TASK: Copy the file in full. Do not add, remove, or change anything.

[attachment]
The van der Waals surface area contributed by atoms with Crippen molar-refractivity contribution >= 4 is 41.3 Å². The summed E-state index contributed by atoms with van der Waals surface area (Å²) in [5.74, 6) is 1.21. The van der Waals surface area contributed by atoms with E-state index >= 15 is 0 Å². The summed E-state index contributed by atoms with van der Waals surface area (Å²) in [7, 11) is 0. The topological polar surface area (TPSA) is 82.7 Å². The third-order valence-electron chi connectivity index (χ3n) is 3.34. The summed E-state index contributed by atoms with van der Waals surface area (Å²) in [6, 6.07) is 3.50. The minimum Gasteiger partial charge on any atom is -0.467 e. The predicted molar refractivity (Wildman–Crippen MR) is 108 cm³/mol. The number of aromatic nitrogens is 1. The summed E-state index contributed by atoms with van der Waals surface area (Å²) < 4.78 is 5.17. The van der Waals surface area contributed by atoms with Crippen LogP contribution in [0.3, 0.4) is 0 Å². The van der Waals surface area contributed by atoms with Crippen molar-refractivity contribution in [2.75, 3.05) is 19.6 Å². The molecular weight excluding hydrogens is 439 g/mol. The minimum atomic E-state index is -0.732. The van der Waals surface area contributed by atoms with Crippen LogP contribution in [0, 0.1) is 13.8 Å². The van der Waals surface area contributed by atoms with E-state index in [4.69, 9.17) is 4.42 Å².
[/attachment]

The van der Waals surface area contributed by atoms with Crippen molar-refractivity contribution >= 4 is 41.3 Å². The summed E-state index contributed by atoms with van der Waals surface area (Å²) in [5.74, 6) is 1.21. The van der Waals surface area contributed by atoms with E-state index >= 15 is 0 Å². The summed E-state index contributed by atoms with van der Waals surface area (Å²) in [7, 11) is 0. The topological polar surface area (TPSA) is 82.7 Å². The third-order valence-electron chi connectivity index (χ3n) is 3.34. The summed E-state index contributed by atoms with van der Waals surface area (Å²) in [6, 6.07) is 3.50. The minimum Gasteiger partial charge on any atom is -0.467 e. The predicted molar refractivity (Wildman–Crippen MR) is 108 cm³/mol. The number of aromatic nitrogens is 1. The summed E-state index contributed by atoms with van der Waals surface area (Å²) < 4.78 is 5.17. The van der Waals surface area contributed by atoms with Crippen LogP contribution in [0.3, 0.4) is 0 Å². The van der Waals surface area contributed by atoms with Crippen molar-refractivity contribution in [2.75, 3.05) is 19.6 Å². The molecular weight excluding hydrogens is 439 g/mol. The minimum atomic E-state index is -0.732. The van der Waals surface area contributed by atoms with Crippen LogP contribution in [0, 0.1) is 13.8 Å². The van der Waals surface area contributed by atoms with E-state index in [4.69, 9.17) is 4.42 Å².